5. Lehto TU, Helenius HY, Alaranta HT. Musculo­skeletal symptoms of dentists assessed by a multidisciplinary approach. Community Dent Oral Epidemiol. 1991;19:38-44.
    6. Rundcrantz BL, Johnsson B, Moritz U. Cervical pain and discomfort among dentists. Epidemiological, clinical and therapeutic aspects. Part 1. A survey of pain and discomfort. Swed Dent J. 1990;14:71-80.
    7. Hertling D, Kessler RM. Management of Common Musculoskeletal Dis­orders: Physical Therapy Princi­ples and Methods. 3rd ed. Philadelphia, PA: Lippincott Williams & Wilkins; 1996: 551-552.
    8. Novak CB, Mackinnon SE. Repetitive use and static postures: a source of nerve compression and pain. J Hand Ther. 1997; 10:151-159.
    9. Katevuo K, Aitasalo K, Lehtinen R, et al. Skeletal changes in dentists and farmers in Finland. Com­munity Dent Oral Epidemiol. 1985; 13:23-25.
    10. Cuomo GM. Posture-directed vs. image-directed dentistry: ergonomic and economic advantages through dental microscope use. http://www. Published April 27, 2006. Accessed November 14, 2008.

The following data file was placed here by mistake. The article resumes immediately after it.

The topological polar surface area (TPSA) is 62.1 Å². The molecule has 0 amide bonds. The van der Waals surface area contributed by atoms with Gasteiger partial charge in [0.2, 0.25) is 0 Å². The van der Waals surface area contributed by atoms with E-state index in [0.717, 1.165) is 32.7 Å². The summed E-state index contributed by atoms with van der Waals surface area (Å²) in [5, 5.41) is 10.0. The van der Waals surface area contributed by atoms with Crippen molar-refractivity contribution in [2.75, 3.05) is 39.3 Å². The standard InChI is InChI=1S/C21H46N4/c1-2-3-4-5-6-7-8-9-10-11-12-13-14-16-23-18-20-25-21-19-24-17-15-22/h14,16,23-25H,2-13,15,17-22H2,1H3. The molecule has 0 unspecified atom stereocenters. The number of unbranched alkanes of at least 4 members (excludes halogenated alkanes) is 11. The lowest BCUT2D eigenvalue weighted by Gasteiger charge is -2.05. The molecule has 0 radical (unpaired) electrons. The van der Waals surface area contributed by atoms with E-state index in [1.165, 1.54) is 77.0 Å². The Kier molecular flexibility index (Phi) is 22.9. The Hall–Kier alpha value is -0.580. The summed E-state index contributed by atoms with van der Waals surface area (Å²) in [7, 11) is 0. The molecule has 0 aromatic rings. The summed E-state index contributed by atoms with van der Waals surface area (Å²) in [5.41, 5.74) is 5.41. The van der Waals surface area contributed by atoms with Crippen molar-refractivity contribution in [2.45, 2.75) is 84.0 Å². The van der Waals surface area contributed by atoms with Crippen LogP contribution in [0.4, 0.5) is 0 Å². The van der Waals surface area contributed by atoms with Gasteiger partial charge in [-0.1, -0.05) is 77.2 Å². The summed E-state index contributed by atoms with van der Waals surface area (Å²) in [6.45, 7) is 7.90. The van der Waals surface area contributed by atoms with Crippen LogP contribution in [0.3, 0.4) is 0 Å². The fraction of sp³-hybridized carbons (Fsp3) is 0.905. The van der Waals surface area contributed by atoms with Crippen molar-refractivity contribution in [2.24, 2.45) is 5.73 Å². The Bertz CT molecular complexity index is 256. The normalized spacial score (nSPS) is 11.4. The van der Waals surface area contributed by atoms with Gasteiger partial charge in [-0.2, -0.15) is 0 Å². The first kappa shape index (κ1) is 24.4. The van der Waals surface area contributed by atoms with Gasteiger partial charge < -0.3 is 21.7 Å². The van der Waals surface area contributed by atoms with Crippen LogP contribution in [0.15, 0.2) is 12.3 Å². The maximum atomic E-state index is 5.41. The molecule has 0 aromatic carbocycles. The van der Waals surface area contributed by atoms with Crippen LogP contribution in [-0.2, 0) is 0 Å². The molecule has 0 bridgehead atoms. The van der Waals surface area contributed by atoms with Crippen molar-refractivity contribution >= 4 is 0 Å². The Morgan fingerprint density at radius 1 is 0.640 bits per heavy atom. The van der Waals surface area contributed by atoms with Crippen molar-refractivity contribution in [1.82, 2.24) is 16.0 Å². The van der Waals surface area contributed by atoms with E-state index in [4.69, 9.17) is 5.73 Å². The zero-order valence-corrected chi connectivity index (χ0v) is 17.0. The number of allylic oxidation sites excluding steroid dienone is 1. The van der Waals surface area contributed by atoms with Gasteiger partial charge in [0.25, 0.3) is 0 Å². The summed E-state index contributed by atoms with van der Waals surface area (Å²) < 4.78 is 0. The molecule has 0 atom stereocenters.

11. Chang BJ. Ergonomic benefits of surgical telescope systems: selection guidelines. J Calif Dent Assoc. 2002;30:161-169.
    12. Cailliet R. Neck and Arm Pain. 3rd ed. Philadelphia, PA: F.A. Davis; 1991:74-75.
    13. Rucker LM, Beattie C, McGregor C, et al. Declination angle and its role in selecting surgical telescopes. J Am Dent Assoc. 1999; 130:1096-1100.
    14. Valachi B. Vision quest: finding your best working distance when using loupes. Dental Practice Report. 2006;4:49-50.
    15. Murphy DC, ed. Ergo­nomics and the Dental Care Worker. Washington, DC: American Public Health Association; 1998: 246-249, 310-311.
    16. Valachi B, Valachi K. Mechanisms leading to musculoskeletal disorders in dentistry. J Am Dent Assoc. 2003;134:1344-1350.

Ms. Valachi is a physical therapist, dental ergonomic consultant and CEO of Posture­dontics, a company that provides research-based dental ergonomic education. Also a clinical instructor of ergonomics at OHSU School of Dentistry in Portland, Ore, she lectures internationally at dental meetings, schools, associations, and study clubs. She covers the above topics and much more in her new book, Practice Dentistry Pain-Free: Evidence-based Strategies to Prevent Pain and Extend Your Career, available through the Web site or by calling (503) 291-5121. She welcomes comments and may be reached via e-mail at

Disclosure: Ms. Valachi is the CEO of Posturedontics and received no compensation for writing this article.